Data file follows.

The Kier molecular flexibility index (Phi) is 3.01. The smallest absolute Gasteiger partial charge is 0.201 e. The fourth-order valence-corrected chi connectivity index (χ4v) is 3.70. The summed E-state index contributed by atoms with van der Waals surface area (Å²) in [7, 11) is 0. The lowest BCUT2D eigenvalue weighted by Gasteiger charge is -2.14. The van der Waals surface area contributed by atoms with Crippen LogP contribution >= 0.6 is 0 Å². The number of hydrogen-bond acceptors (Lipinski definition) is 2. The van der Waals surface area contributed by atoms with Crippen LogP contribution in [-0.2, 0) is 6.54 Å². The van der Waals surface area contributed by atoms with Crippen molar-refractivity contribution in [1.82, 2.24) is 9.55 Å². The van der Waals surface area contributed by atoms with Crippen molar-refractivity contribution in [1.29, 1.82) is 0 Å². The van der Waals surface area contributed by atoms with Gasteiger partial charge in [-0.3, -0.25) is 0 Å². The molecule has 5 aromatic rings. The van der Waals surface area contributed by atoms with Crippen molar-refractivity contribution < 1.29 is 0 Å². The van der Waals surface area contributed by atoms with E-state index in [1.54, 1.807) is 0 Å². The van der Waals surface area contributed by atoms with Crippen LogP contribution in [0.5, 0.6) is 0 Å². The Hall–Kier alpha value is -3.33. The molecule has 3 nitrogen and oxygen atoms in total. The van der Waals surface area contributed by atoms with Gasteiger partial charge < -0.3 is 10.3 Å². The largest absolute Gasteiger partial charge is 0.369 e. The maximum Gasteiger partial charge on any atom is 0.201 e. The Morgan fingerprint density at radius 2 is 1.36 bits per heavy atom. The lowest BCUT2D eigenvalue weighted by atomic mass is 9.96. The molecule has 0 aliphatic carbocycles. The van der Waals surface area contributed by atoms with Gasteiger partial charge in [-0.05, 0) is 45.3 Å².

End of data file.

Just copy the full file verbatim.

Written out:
The Kier molecular flexibility index (Phi) is 3.01. The smallest absolute Gasteiger partial charge is 0.201 e. The fourth-order valence-corrected chi connectivity index (χ4v) is 3.70. The summed E-state index contributed by atoms with van der Waals surface area (Å²) in [7, 11) is 0. The lowest BCUT2D eigenvalue weighted by Gasteiger charge is -2.14. The van der Waals surface area contributed by atoms with Crippen LogP contribution >= 0.6 is 0 Å². The number of hydrogen-bond acceptors (Lipinski definition) is 2. The van der Waals surface area contributed by atoms with Crippen LogP contribution in [-0.2, 0) is 6.54 Å². The van der Waals surface area contributed by atoms with Crippen molar-refractivity contribution in [1.82, 2.24) is 9.55 Å². The van der Waals surface area contributed by atoms with Crippen molar-refractivity contribution in [1.29, 1.82) is 0 Å². The van der Waals surface area contributed by atoms with Gasteiger partial charge in [-0.3, -0.25) is 0 Å². The molecule has 5 aromatic rings. The van der Waals surface area contributed by atoms with Crippen molar-refractivity contribution < 1.29 is 0 Å². The van der Waals surface area contributed by atoms with E-state index in [1.54, 1.807) is 0 Å². The van der Waals surface area contributed by atoms with Crippen LogP contribution in [0.5, 0.6) is 0 Å². The Hall–Kier alpha value is -3.33. The molecule has 3 nitrogen and oxygen atoms in total. The van der Waals surface area contributed by atoms with Gasteiger partial charge < -0.3 is 10.3 Å². The largest absolute Gasteiger partial charge is 0.369 e. The maximum Gasteiger partial charge on any atom is 0.201 e. The Morgan fingerprint density at radius 2 is 1.36 bits per heavy atom. The lowest BCUT2D eigenvalue weighted by atomic mass is 9.96. The molecule has 0 aliphatic carbocycles. The van der Waals surface area contributed by atoms with Gasteiger partial charge in [-0.05, 0) is 45.3 Å².